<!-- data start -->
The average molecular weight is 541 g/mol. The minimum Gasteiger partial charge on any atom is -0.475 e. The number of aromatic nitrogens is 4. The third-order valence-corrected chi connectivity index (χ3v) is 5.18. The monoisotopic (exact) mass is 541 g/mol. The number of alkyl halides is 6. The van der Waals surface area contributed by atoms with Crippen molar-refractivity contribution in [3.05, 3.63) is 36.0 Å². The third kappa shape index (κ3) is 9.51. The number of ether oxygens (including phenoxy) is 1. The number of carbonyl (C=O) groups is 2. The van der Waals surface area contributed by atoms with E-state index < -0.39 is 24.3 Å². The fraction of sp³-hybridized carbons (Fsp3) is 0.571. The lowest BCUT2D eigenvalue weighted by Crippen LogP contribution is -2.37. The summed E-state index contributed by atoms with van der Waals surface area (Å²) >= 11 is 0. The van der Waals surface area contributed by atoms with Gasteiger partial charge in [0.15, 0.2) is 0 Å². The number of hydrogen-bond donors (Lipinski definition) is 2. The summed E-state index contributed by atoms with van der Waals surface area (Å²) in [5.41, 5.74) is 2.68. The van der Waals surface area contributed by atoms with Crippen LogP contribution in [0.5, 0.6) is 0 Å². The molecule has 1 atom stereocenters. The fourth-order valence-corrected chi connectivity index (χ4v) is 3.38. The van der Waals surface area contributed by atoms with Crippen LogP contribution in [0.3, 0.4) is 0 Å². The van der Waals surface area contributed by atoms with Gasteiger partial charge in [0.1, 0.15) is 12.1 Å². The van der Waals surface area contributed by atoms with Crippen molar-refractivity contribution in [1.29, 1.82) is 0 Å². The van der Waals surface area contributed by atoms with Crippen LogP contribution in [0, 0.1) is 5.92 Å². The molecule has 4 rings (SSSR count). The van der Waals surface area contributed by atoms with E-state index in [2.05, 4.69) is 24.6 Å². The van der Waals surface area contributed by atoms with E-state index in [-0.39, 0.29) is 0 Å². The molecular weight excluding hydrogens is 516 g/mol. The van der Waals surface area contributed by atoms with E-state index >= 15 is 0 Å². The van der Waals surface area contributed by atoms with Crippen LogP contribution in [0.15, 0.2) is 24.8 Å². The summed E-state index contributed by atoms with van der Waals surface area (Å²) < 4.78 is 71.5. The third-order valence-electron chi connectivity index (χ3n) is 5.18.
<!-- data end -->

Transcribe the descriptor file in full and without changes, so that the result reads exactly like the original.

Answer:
The average molecular weight is 541 g/mol. The minimum Gasteiger partial charge on any atom is -0.475 e. The number of aromatic nitrogens is 4. The third-order valence-corrected chi connectivity index (χ3v) is 5.18. The monoisotopic (exact) mass is 541 g/mol. The number of alkyl halides is 6. The van der Waals surface area contributed by atoms with Crippen molar-refractivity contribution in [3.05, 3.63) is 36.0 Å². The third kappa shape index (κ3) is 9.51. The number of ether oxygens (including phenoxy) is 1. The number of carbonyl (C=O) groups is 2. The van der Waals surface area contributed by atoms with E-state index < -0.39 is 24.3 Å². The fraction of sp³-hybridized carbons (Fsp3) is 0.571. The lowest BCUT2D eigenvalue weighted by Crippen LogP contribution is -2.37. The summed E-state index contributed by atoms with van der Waals surface area (Å²) >= 11 is 0. The van der Waals surface area contributed by atoms with Gasteiger partial charge in [0.15, 0.2) is 0 Å². The number of hydrogen-bond donors (Lipinski definition) is 2. The summed E-state index contributed by atoms with van der Waals surface area (Å²) in [5.41, 5.74) is 2.68. The van der Waals surface area contributed by atoms with Crippen LogP contribution in [0.5, 0.6) is 0 Å². The molecule has 1 atom stereocenters. The fourth-order valence-corrected chi connectivity index (χ4v) is 3.38. The van der Waals surface area contributed by atoms with Crippen LogP contribution in [0.3, 0.4) is 0 Å². The van der Waals surface area contributed by atoms with Gasteiger partial charge in [0.1, 0.15) is 12.1 Å². The van der Waals surface area contributed by atoms with Crippen molar-refractivity contribution in [1.29, 1.82) is 0 Å². The van der Waals surface area contributed by atoms with Crippen LogP contribution in [0, 0.1) is 5.92 Å². The molecule has 4 rings (SSSR count). The van der Waals surface area contributed by atoms with E-state index in [2.05, 4.69) is 24.6 Å². The van der Waals surface area contributed by atoms with E-state index in [-0.39, 0.29) is 0 Å². The molecular weight excluding hydrogens is 516 g/mol. The van der Waals surface area contributed by atoms with E-state index >= 15 is 0 Å². The van der Waals surface area contributed by atoms with Crippen LogP contribution in [0.15, 0.2) is 24.8 Å². The summed E-state index contributed by atoms with van der Waals surface area (Å²) < 4.78 is 71.5. The third-order valence-electron chi connectivity index (χ3n) is 5.18.